The Internal Revenue Service has issued a new warning this week urging employers to proceed with caution before pursuing Employee Retention Credit tax claims.
That is likely to add to the hesitancy that some experts say CFOs already have when it comes to reviewing whether their firm is legitimately eligible to be refunded up to $26,000 in payroll taxes for each employee that remained on the company’s payroll in the early days of the pandemic shutdowns.
“I have a lot of CFOs who start out with, ‘I really don’t believe we qualify,’” said Howard Makler, founder of Miami-based Innovation Refunds, which helps employers determine whether they are eligible as well as to apply for the COVID-19-related tax refunds. He advises them to be cautious but to not self-disqualify before they’ve discussed it with professionals.
The IRS previously warned employers to be cautious about ERC last fall, stressing that business tax filers should guard against third parties who promote what it called ERC “schemes,” charging upfront fees while misleading tax-payers into thinking they will qualify.
Now the IRS said it is again seeing improper claims being made in this year’s tax filings, as well as tax professionals being pressured to file improper claims. And while it is a legitimate credit that was part of the 2020 Coronavirus Aid, Relief and Economic Security Act, the IRS said it is on the lookout for false claims.
“The IRS is actively auditing and conducting criminal investigations related to these false claims. People need to think twice before claiming this." according to an IRS press release Tuesday.
The ERC is a refundable tax credit for certain businesses who paid employees while shut down or impacted by the COVID-19 pandemic from March 13 2020 to Dec. 31, 2021, according to the IRS.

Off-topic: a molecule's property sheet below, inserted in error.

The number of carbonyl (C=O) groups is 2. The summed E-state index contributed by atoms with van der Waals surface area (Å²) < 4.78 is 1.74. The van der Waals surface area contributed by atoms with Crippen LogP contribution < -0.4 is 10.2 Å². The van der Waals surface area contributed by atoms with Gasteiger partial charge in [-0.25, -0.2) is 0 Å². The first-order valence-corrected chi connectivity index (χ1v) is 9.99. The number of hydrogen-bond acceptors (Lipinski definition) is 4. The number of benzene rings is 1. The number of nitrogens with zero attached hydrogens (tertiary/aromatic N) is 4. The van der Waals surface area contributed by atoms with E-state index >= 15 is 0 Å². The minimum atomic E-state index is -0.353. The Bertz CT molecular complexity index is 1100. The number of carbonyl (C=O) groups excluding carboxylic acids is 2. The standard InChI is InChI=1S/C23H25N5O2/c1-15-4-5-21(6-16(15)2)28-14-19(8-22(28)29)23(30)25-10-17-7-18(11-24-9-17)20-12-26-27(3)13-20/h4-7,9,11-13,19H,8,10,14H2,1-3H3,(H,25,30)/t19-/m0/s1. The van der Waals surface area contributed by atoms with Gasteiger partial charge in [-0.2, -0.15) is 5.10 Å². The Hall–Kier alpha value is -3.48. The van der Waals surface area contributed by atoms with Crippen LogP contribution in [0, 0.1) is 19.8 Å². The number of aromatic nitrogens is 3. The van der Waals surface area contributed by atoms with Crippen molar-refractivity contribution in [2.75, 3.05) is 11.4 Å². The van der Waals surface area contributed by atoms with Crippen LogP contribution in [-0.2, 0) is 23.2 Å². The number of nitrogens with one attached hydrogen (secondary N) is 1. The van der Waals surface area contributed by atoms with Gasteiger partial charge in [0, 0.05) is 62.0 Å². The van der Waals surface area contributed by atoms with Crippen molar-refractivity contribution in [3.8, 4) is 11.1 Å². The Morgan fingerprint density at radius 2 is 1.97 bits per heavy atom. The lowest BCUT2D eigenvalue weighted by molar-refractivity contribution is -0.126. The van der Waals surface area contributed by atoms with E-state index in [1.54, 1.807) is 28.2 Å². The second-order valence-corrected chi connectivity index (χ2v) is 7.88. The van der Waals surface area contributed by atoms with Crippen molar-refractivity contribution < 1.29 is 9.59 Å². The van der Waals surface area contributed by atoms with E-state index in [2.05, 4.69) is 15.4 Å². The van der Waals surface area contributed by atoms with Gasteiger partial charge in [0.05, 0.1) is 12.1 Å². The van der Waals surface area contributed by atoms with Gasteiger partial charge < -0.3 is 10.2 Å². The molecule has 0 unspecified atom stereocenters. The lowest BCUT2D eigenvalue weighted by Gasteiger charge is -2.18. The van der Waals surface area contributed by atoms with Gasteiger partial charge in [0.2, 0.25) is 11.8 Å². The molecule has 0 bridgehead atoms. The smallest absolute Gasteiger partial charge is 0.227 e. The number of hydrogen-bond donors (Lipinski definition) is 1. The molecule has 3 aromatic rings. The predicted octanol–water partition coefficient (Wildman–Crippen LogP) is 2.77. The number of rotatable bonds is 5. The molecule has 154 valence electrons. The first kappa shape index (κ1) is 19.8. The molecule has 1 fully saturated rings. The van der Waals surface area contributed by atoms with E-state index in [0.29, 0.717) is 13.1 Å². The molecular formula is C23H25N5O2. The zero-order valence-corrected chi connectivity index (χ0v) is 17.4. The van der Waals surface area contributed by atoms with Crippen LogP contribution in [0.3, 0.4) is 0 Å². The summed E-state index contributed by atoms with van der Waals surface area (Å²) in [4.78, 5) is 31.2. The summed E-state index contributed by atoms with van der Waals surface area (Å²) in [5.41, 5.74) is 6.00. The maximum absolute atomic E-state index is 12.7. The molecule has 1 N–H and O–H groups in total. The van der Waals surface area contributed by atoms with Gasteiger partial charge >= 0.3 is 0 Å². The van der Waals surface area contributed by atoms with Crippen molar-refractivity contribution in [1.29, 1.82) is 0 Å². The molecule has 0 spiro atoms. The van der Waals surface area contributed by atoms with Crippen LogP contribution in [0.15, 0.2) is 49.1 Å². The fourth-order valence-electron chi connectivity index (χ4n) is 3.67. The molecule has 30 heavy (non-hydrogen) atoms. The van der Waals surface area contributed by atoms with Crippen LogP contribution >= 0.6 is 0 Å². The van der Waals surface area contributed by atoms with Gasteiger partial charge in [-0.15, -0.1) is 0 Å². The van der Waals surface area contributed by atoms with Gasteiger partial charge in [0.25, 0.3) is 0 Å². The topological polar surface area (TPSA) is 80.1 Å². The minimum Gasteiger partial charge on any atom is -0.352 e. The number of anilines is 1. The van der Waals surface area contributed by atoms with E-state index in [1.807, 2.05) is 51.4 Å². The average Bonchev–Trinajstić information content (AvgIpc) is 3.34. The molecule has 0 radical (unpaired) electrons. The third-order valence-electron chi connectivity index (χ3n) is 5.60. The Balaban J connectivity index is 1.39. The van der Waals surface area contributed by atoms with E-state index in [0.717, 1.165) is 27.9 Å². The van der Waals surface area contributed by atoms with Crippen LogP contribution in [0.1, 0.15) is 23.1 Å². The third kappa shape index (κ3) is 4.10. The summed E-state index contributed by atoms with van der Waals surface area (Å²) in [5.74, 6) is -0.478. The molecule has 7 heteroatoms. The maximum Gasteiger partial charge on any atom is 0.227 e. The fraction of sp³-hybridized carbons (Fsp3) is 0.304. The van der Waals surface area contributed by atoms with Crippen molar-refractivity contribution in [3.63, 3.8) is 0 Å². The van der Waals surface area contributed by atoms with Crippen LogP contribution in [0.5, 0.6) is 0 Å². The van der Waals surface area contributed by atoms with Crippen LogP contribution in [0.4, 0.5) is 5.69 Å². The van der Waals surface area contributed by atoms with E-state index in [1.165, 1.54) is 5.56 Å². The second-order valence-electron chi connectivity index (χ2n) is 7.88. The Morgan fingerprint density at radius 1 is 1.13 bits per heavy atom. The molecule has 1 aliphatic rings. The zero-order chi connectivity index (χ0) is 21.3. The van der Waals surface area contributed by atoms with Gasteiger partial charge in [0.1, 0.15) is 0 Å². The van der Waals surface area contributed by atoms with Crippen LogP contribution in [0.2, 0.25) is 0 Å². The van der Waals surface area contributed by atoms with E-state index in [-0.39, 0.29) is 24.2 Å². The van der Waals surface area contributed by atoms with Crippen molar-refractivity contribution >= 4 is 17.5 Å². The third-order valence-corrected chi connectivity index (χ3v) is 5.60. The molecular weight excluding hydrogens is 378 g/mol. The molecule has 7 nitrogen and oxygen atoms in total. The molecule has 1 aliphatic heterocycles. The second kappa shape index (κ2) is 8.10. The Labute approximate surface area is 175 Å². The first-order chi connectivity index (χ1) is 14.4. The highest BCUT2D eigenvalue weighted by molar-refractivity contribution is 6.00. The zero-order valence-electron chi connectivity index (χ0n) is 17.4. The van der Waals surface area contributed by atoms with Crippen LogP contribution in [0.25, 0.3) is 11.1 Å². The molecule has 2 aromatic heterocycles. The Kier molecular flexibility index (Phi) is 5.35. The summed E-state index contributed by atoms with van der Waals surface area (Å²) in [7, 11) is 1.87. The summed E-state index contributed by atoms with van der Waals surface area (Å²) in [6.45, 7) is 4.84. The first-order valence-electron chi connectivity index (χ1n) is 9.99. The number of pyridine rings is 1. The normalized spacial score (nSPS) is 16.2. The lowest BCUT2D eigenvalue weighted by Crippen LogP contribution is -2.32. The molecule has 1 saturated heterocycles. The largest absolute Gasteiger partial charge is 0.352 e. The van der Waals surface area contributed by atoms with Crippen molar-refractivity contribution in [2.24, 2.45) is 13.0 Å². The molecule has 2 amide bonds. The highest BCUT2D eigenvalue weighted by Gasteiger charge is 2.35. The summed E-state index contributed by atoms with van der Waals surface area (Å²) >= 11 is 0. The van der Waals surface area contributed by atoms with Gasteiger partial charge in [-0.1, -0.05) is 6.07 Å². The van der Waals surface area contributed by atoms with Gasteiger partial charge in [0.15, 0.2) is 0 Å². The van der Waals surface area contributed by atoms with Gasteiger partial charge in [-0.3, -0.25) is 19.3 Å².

The threat of a potential audit adds another complication to an already complex process that companies are navigating as they vet the opportunity. One of the potential missteps is that some promoters fail to let tax filers know that wage deductions claimed on federal income tax returns must be reduced by the amount of the credit, according to the IRS.
But Makler said employers should not let the IRS warnings deter legitimate claims. Innovation Refunds, which helps employers determine whether they are eligible for the refunds without upfront fees, said his firm is still advising employers to consider filing ERC claims.
“With the right ethical, skilled, responsible and trusted partners this [ERC ] program is a fantastic benefit for small businesses,” Makler wrote in an emailed response to questions from CFO Dive. “It is sad when a bad actor can tarnish an industry with a positive vision for helping small businesses.”
He said Innovation’s business model is unique in that it charges potential clients nothing upfront, instead paying for Ernst & Young or other firms to analyze the business and determine if it qualifies. If they don’t, Innovation pays the bill and if they are eligible the company pays more to have the claim completed, ultimately sharing a percentage of the refund once the business receives it.
“Every day I speak to business owners like the auto body shop owner in Dallas,Texas, who told me that this money is a lifeline for him. For his business what it means is he’s going to be able to build another bay in his service lot so he’ll be able to expand the number of cars he can handle,” Makler said. “The capital is a real blessing.”